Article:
For your interview, you must provide proof of your citizenship status, work status, and financial information. The SNAP office or application materials will tell you which papers to bring. Some possibilities include:
- Your driver’s license or state identification card
- Your birth certificate
- Pay stubs from your job and the jobs of others living in your household
- Bank statements
- Letters documenting any cash payments you regularly receive, such as Social Security, SSI, Veterans Affairs benefits, unemployment payments, child support, alimony, or retirement benefits
- Bills or records of payment for your apartment rental or mortgage, utilities like gas and electricity, day care or child support, and medical bills
- Proof of address, such as your lease, rental agreement, or utility bill
- Proof of your immigration status if you’re not a citizen
If the interview is a success, the SNAP worker signs you up for the program. You will receive an EBT card (short for “electronic benefits transfer”) in the mail with your SNAP benefits loaded for the month. You can use it to buy groceries just like a debit card.
If they turn you down, you can call or visit the SNAP office to ask why. If you think there has been a mistake, you can ask for a “fair hearing” with a state employee within 90 days after the decision. This hearing can take place in person, in writing, or over the phone. There is no charge for this service.
How Benefit Amounts Are Calculated
The USDA calculates SNAP benefits based on its Thrifty Food Plan, which estimates the minimum amount a family can spend and still enjoy a healthy diet.
According to the USDA’s estimates for March 2021, feeding a family of four on the Thrifty Food Plan would cost about $677 per month. That’s the maximum amount it’s possible to get per month from SNAP.
But most SNAP recipients don’t get the maximum benefit. That’s because, as the word “supplemental” in the name implies, SNAP benefits aren’t usually meant to replace your entire food budget. Instead, they’re supposed to make up for the amount you can’t pay yourself. Thus, the percentage of the maximum benefit you get depends on your household income.
The USDA estimates that a SNAP household should spend about 30% of its income on food. Thus, to figure out how much your benefit should be, it takes your household income and multiplies it by 30%. If the result isn’t enough to cover your family’s food expenses on the Thrifty Food Plan, SNAP gives you enough in benefits to make up the difference.
A household with no income at all is naturally entitled to the maximum benefit. According to the 2021 USDA report, about 36% of all SNAP households received the maximum benefit for their family size in 2019. But the average SNAP household in that year got only $258 per month, about 60% of the maximum for a two-person household.
During the COVID-19 pandemic of 2020 and 2021, the USDA temporarily expanded SNAP benefits. It granted waivers to states allowing them to increase food benefits for SNAP households that receive less than the maximum benefit. It also allowed states to grant benefits similar to SNAP to families with children who typically get free or discounted school lunches.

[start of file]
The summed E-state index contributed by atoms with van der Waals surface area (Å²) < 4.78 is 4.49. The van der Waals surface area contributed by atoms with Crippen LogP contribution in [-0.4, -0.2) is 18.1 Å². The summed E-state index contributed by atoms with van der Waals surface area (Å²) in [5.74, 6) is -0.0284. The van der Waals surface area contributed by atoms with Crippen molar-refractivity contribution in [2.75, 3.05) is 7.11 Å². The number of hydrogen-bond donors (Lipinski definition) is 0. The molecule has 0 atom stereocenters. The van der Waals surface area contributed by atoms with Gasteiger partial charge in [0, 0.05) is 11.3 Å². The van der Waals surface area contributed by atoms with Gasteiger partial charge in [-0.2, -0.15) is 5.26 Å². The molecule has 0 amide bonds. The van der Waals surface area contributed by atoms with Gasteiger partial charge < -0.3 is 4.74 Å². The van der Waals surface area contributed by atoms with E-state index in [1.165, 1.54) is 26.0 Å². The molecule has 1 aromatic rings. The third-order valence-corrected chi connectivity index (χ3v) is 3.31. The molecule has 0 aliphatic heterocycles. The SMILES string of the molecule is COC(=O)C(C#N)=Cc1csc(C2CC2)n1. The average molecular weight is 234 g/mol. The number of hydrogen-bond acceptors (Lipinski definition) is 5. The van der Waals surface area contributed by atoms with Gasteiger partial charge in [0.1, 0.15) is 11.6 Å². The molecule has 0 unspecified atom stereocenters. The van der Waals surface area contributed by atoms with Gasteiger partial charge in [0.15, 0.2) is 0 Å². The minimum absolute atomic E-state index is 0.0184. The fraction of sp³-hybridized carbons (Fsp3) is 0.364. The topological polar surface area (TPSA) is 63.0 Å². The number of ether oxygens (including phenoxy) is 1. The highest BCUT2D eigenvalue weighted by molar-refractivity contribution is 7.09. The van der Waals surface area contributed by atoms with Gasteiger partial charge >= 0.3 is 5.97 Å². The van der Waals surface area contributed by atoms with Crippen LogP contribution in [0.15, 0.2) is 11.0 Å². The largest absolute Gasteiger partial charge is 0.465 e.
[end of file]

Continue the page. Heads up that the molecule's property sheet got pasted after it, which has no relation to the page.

SNAP Assistance Scams
If you use the Internet to help you apply for SNAP benefits, watch out for SNAP assistance scams.
These online ads offer help filling out a SNAP application and then take you to a site that asks you for personal information, including credit card information. If you provide it, the scammers use this information to access your credit cards or bank accounts.
Genuine information about the SNAP program and how to apply comes either from the USDA site or your state’s SNAP website. Neither of these sites ever asks you for credit card information or anything else that isn’t on your state SNAP application.
If you see an ad on the Internet for help with a SNAP application, don’t click on it. If you click on one by mistake, don’t give away your credit card numbers. If you’ve already fallen victim to this or a similar online scam, contact your credit card company immediately. You can also file a report with your local police department and with the Federal Trade Commission.
Many people who are legally entitled to SNAP benefits feel uncomfortable about using them. They’re ashamed they don’t earn enough to feed their families worry others will see them as lazy.
But there’s nothing shameful about accepting a little help when you need it, and the rules for SNAP are strict enough to ensure the people who use it really need it.
If it helps, you can think of SNAP and other emergency aid as a sort of insurance program. All taxpayers put money into the system, just like paying a premium for health insurance. Then, people in need take money out, just like filing a claim to cover medical bills. A person who takes money out of the system this year could be paying in money next year and vice versa.
You wouldn’t feel ashamed about taking money from your auto insurer to pay for repairs after an accident. And taking government benefits like SNAP is the same thing.